When Todd Phillips was announced as the director of a standalone R-rated Joker movie, there was some surprise amongst DC fans. Was the man behind the hugely successful Hangover series and the Will Ferrell/Owen Wilson frat comedy Old School the right man to tackle a dark, gritty look at the origins of perhaps the most iconic comic book villain of all time? But buried far back in Phillips’ filmography is another movie that provides more insight into why he would be drawn to Joker. And now Joker is in theaters, it provides a fascinating contrast. That film is Hated: GG Allin and the Murder Junkies.
Hated was Phillip’s first movie. It’s a 53-minute documentary that he made while attending New York University, and was finished in 1994. It follows the notorious punk singer GG Allin and his band; while Allin’s music remained underground throughout his life, his on-and-off stage behaviour helped created much notoriety and inspired a small but dedicated fanbase.
On a seemingly nightly-basis Allin would perform naked, fight with the audience, defecate on stage, cut himself, and quickly leave the venue before the police arrived. Hated follows Allin, his bass playing brother Merle, and the rest of the Murder Junkies on a US tour, and intercuts wild performance footage with interviews with the band, fans, Allin’s former schoomates and teachers, plus footage from various news reports and TV appearances at the time. The movie ends with footage from Allin’s funeral; he died of a drug overdose in June 1993, before the film was completed.
Unlike most student films, Hated managed to secure distribution; it hit VHS in the late-’90s and DVD a decade later, and has gained a small reputation as a jaw-dropping must-watch film for fans of punk music and extreme cinema. But for most audiences, Phillips is the man who helped The Hangover earn $467 million at the box office. He made a star of Bradley Cooper. Hated was seemingly left as a barely-remembered artefact from another era.
Even now, it’s not as if the millions of comic book fans currently packing theaters are going to be seeking out a 25-year-old micro-budget documentary about a punk singer very few people have ever heard of. But it’s fascinating to see how much of GG Allin’s personality, his view of himself, his role as an entertainer, and his opinions of humanity can be applied to Joker.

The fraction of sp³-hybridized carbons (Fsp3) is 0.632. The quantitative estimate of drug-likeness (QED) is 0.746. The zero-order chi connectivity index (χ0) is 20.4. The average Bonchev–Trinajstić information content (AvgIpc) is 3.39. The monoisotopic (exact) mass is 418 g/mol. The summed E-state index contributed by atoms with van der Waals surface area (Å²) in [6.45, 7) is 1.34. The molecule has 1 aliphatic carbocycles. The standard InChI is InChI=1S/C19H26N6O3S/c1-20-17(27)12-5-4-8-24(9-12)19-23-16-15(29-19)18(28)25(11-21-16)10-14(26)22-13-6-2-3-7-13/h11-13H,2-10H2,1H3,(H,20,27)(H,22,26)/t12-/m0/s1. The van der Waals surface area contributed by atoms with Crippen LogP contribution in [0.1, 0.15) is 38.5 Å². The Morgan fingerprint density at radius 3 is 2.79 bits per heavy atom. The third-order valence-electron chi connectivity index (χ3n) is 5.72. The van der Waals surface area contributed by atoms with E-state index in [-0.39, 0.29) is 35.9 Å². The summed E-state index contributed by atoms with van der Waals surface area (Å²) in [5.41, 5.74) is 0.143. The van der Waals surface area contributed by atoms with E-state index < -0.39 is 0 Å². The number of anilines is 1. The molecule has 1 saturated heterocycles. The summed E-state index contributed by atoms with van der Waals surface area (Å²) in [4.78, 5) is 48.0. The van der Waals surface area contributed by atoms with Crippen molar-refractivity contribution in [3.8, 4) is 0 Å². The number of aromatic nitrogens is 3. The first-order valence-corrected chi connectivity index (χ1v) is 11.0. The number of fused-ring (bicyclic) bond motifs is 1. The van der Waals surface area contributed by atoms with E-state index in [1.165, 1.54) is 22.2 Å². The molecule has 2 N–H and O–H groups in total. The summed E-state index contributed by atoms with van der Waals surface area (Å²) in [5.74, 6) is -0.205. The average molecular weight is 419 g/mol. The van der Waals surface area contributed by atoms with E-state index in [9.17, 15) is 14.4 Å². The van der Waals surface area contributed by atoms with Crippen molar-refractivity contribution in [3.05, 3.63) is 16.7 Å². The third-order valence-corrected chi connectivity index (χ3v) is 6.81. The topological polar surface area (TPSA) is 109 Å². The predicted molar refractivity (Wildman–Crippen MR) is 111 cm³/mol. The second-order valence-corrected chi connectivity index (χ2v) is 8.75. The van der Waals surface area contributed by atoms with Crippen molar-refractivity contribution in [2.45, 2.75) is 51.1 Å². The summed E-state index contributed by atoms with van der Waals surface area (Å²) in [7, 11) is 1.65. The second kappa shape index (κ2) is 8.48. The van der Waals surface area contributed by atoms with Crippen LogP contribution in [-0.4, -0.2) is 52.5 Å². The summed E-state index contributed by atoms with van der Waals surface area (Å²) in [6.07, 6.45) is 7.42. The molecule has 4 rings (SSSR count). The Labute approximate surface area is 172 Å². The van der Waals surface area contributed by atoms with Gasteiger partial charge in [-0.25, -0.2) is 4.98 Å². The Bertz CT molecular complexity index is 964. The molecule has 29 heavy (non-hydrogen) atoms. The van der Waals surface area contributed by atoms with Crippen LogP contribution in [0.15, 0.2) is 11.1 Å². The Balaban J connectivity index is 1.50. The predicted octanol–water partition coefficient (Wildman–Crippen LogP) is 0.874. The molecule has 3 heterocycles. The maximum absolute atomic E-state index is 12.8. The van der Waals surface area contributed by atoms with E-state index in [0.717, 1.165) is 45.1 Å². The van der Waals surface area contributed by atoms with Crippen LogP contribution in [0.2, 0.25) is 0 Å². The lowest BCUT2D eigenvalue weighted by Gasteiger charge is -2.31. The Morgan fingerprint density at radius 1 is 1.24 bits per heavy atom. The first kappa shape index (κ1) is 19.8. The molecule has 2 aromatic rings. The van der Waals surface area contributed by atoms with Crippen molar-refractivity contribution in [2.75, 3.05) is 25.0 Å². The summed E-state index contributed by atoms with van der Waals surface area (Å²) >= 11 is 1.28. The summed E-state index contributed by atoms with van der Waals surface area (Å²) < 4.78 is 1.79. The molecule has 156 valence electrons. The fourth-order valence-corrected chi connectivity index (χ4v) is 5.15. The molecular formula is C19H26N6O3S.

Hated opens with a quote: “GG Allin is an entertainer with a message to a sick society. He makes us look at it for what we really are.” This is attributed to the notorious serial killer John Wayne Gacy, who Allin visited and befriended in prison, but it could easily be applied to the portrayal of Joker in Phillips’s latest film. The “sick society” of Gotham is right there on screen within the opening minutes, from the garbage strike, to the mutant rats, to Arthur Fleck’s struggles with social care and his difficulty holding down a job. Arthur is also a would-be entertainer, and his behaviour throughout the movie is very much portrayed as a product of this society.
It is Arthur’s attempts to make it as a stand-up comedian that draw some of the biggest parallels with Hated. GG Allin might have been a touring musician with fans, but he is as far away from being a conventional “entertainer” as Arthur is. The feelings of deep unease and dread that Phillips evokes in the scene in which Arthur makes his stage debut in a comedy club are similar to those as we watch Allin in front of audiences in Hated. In particular the two sequences in which Allin performs solo at the mic, both of which end in violence as he attacks his audience.
The anger that GG unleashes on stage is still bottled within Arthur at this point, but in both ultimately seem to blame society–rather than themselves–for the way they behave. “The government chain you down so never get out of their grip,” Allin says. “Someone like me can do whatever they want. That’s the only way to f***ing live.”